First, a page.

Six months after Hurricane Maria ravaged Puerto Rico, 7% of island residents still have no power, hundreds of thousands have fled — possibly for good — while others wait patiently for slow-to-come federal relief funds.
While the public's attention has largely shifted from the situation in Puerto Rico toward various man-made crises in Washington, Samantha Bee and her team at "Full Frontal" decided to travel to the Caribbean territory for a one-hour special, "The Great American Puerto Rico," airing Wednesday night on TBS.
"One of our mandates in the show is shining a light on things that don't get a ton of attention," Bee said recently by phone, explaining that "there's a really keen interest in Puerto Rico among the people on our staff, including myself. It's just a story that has never left our attention span."
In the wake of the disaster, "Full Frontal" produced a primer on Puerto Rican history and its fraught ties with the United States that featured "Hamilton" star Javier Munoz. Around November, Bee and her colleagues, who've filmed remote pieces in Scotland and Jordan, began toying with the idea of going to Puerto Rico and maybe even broadcasting live from the island. Although that proved too ambitious, they decided to produce an entire hour on location.
"We started doing research, and there were just so many issues that were really ripe for the taking, things that needed to be talked about," Bee said. "When this happened, an amazing amount of people did not understand that Puerto Ricans are American citizens."
The special covers an array of stories, from the ongoing efforts to restore power and reforest the island's wetlands, to a comedy troupe providing much-needed laughs to locals and a punk club that provided temporary shelter after the storm. Bee also visited with displaced Puerto Ricans in Orlando who face an uncertain future but have gained the right to vote.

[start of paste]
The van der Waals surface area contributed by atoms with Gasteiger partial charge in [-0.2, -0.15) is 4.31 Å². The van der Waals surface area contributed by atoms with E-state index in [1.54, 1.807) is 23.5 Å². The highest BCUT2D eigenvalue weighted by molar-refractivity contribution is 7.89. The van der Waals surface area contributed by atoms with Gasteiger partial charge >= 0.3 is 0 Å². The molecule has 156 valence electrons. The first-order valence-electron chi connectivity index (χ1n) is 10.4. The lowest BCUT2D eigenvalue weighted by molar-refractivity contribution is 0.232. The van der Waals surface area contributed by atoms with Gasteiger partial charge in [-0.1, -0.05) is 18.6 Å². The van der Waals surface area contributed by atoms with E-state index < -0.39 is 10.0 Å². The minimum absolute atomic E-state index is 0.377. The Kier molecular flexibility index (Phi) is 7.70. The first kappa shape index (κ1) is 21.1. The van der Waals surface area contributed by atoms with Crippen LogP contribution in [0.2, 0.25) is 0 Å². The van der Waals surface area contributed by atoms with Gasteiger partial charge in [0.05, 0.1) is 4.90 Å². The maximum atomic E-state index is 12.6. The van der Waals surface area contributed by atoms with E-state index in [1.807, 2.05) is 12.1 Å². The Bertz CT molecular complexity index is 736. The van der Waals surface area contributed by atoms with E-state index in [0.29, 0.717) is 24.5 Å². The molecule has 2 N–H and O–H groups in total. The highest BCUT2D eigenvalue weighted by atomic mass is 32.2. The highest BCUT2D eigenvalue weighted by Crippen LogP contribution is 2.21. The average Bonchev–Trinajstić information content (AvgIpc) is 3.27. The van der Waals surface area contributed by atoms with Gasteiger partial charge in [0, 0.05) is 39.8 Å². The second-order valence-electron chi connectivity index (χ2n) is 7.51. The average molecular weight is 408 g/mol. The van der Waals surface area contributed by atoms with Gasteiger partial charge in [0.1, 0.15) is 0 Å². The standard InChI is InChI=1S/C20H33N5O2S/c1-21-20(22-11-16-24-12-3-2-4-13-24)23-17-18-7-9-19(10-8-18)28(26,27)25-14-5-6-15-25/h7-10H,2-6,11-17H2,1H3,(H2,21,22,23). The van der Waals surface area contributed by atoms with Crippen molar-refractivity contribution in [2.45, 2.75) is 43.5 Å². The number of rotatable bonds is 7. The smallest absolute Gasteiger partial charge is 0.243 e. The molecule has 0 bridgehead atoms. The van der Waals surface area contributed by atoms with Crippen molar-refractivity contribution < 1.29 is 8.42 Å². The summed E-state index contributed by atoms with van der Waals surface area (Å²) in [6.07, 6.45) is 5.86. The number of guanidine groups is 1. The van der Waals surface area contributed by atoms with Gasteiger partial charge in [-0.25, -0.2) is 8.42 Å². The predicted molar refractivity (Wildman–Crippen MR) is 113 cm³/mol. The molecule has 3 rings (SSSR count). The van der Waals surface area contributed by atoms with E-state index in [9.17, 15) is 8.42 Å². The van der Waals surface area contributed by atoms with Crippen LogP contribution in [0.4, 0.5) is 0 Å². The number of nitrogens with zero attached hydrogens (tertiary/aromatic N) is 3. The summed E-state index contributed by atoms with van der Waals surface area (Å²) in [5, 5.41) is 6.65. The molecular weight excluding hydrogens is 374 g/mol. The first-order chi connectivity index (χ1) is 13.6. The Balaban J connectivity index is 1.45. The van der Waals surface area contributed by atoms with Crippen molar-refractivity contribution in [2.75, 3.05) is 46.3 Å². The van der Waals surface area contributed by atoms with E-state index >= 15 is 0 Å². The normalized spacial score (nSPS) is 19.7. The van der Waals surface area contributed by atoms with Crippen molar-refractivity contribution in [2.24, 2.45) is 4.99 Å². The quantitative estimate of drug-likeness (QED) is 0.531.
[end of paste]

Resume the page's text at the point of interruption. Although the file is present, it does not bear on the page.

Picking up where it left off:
"The focus is very much on the people and their experiences with the hurricane and actually how they're attempting to rebuild the island," she said.
Bee spent nine days in Puerto Rico last month with a team of producers and correspondents. Home base was a hotel in San Juan, where they were joined by "hundreds of mustachioed men in Con Ed outfits from upstate New York and Long Island" who were there to rebuild the power grid.
But the "Full Frontal" team crisscrossed the island, traveling to smaller communities outside San Juan that still lacked power, where residents washed their dirty clothes in a mobile laundry bus and had to buy perishable food everyday since they didn't have refrigerators.
"You have to reinvent how your whole life works," said Bee, 48, who observed that the mood among Puerto Ricans "was of sadness and disappointment more than anger. There's a definite sense of feeling like second-class citizens and a really gut-wrenching feeling of sadness."
Filming the special was "a very special experience," said the comedian, even if she'd never worked that hard before. The production faced such challenges as a massive blackout that struck while Bee was on her hotel balcony looking at the San Juan skyline. "Everything started to cascade on and off, like Christmas tree lights. Then they all went dark," she recalled.
To unwind, Bee spent her downtime looking at local real estate on Zillow and imagining how she could move her three kids and husband, Jason Jones, into a two-bedroom apartment in Condado, an area of San Juan. She also discovered that she is a snowbird: "I enjoyed leaving the cold weather on such a deep DNA level. There were rainbows every day."
"The Great American Puerto Rico" is the second remote special from the "Full Frontal" team, following last spring's Emmy-winning "Not the White House Correspondents' Dinner."
Although "it's not like we have a mandate that every spring we have to do a special," Bee said, "what it did teach us is that we always want to find a way to do things that are fresh for us and that we feel passionately about."
'Full Frontal With Samantha Bee'
When: 10 p.m. Wednesday
Rating: TV-MA-L (may be unsuitable for children younger than 17, with an advisory for coarse language)